This booklet is based on results from research undertaken by both Dr Tim Heard of CSIRO and Dr Anne Dollin of the ANBRC and includes enough information to convince me we should be looking more closely at using native bees for pollination - and the environment.

The ed.

The Broken Hill Method

The following was kindly contributed by Steve Ross of the Arid Zone Bushtucker Project.(Broken Hill, NSW).

It gives an overview of the planting information being sent out to people in the area interested in bushfood plantings.

The 1 hectare site includes 6 species which will come on at different times of the year.

Soil preparation involves deep ripping for the wind break area, contour furrowing, deep ripping behind the contours 2 metres wide and the addition of the following to the ripped areas:

250g psqm Gypsum

150g psqm Agr. Sulphure

100g sqm Complete D fertiliser

Trace elements may be needed at the rate of 50-75 g sqm

Irrigation can be conventional drippers, poly pipe, tee tap or drip in line with flow through drips at spacings of 2.5m

The wind break is designed with a wind lifting species on the outside then the main tree Casuarina cunninghamiana next and Acacia victoria on the inside for wattle seed harvest (this species may need replanting every 8-10 years).

Mulching is important to keep the soil in a more stable condition and to stop water losses from surface evaporation - it also reduces salt build up.


Acacia victoria Prickly wattle seed

Acacia pycanantha Golden wattle seed

Santalum acuminatum Quandong fruit

Hibiscus heterophyllus Rosella flower hip

Solanum centrale Bush tomato berry

Ocimum tenuflorium Native thyme leaf



The Quandong

The Australian Quandong Industry Association has, along with the growers processors and marketers that make up it's membership, matured into an organisation of support.

A.Q.I.A. has developed a definitive data base to make entry into this new industry simple and without the risks taken by the pioneer growers.

A.Q.I.A. has assisted in notable research projects and continues to prioritise ways for the industry to prosper.

 Australian Quandong Industry Association 

Sixth Annual Conference

Port Augusta

August 28/29 1999

  • Visit working plantations, take part in panel discussions, meet pioneers in this emerging industry, hear speakers on:

  • Quandong plant genetics

  • Industry plans

  • Quandong moth control

  • Cooking with Quandong - a chef's view

  • Packaging and marketing

If you have never attended an A.Q.I.A. conference before, this is an opportunity to assess the potential of Australia's premier native fruit and see the support that A.Q.I.A. can give new entrants into this industry.

If you wish to register interest in obtaining more details about this conference, contact 


P.O. BOX 393

Port Augusta

S.A. 5700


(08) 8634 7077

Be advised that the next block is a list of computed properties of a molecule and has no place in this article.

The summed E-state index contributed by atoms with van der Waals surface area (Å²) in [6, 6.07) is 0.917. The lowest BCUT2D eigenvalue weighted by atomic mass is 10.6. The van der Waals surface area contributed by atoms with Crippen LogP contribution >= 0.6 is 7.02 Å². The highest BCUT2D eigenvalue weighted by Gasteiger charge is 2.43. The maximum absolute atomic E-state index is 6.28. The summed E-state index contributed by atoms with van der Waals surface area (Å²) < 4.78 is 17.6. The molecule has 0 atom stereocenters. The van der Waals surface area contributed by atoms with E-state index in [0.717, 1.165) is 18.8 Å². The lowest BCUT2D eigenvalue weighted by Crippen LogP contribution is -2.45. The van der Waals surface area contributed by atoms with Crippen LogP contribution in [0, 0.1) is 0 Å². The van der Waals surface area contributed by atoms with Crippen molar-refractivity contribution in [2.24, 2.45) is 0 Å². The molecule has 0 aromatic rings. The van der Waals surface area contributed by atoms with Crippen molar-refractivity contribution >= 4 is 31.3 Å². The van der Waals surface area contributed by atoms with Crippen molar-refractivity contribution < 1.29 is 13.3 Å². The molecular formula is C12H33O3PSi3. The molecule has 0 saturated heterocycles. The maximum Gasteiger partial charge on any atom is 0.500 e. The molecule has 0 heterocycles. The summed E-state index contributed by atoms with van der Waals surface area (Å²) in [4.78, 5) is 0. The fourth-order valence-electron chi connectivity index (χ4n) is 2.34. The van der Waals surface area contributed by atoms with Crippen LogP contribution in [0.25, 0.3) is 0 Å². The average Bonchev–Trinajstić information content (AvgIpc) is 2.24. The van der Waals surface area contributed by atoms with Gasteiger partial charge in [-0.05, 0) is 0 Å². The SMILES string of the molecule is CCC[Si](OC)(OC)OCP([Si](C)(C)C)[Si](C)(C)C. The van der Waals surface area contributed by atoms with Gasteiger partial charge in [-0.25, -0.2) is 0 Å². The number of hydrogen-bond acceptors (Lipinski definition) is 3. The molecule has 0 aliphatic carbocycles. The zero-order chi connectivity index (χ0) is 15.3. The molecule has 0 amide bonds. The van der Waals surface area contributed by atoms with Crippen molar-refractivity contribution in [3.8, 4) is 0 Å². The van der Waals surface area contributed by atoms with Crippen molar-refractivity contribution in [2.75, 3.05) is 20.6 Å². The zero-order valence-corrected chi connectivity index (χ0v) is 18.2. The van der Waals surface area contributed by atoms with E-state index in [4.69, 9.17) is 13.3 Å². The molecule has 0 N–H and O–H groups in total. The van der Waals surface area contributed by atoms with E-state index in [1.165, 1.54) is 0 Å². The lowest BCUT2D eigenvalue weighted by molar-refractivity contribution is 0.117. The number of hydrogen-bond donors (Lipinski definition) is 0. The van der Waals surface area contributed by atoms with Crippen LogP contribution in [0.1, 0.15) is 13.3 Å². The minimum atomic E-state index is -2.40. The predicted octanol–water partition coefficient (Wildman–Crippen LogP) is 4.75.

What does it look like? ~ Taste like?

#1 - Akudjura (ground bush tomato)

Solanum centrale

Flavour - Sweet savoury taste of tamarillo/caramel and similar to concentrated sun-dried tomatoes. The darker berries tend to be more bitter.

Colour and Appearance - Approx. 10-13mm in diameter, red/brown and round with a texture similar to dried raisins. When dried and ground it is a light brown free-flowing powder.

Typical Use - Sprinkle as a seasoning for soups, vegetables, salads, cheeses or pastries. Salt or cheddar cheese enhances the flavour by balancing any bitterness. Chop coarsely for focaccia, antipasto, chutneys, sauces etc.

Available ready to use from Australian Native Fine Foods.

Helpful hints - use at 3% to 5% dry addition rate. Try it in biscuits or even ice-cream for something really different. If a product, eg a chutney or sauce, is too bitter, use less bush tomato and/or add salt.

Storage and Packaging - Store Dry.

Please note - seeds are toxic.

Famous Palates - brought to you by

More than a Morsel

The Uniquely Australian Catering Experience

Ph: 02 8338 0055

email: morsels@netline.net.au

What Did Barry Eat?

Morsel put on a spread for Barry Humphries late in March. Here's what he and Edna ate...

On Arrival...

Garlic toast with paperbark smoked chicken with Warrigal green and pistachio

Mango, avocado. native mint and coriander salsa.


Wattleseed and buttermilk pikelets topped with lime marinated prawns

Warm salad of baby spinach, haloumi, grilled eggplant and Akudgera dressing


Poached salmon fillet served on parsnip puree with a lemon myrtle and chive butter.

Crispy field mushroom risotto cake topped with chargrilled veal cutlets and a lilli pilli chilli glaze

Served at the tables Dessert

Bush breads with native butters Lemon aspen and riberry mousse with chocolate curls

Canberra Organic Growers Society Inc.

COGS is a non-profit organisation providing a forum for organic growers in the Canberra region. COGS encourages the community to adopt organic growing methods. Members have access to community gardens, meetings; and receive the COGS Quarterly publication.

Canberra Organic Growers Society, PO Box 347,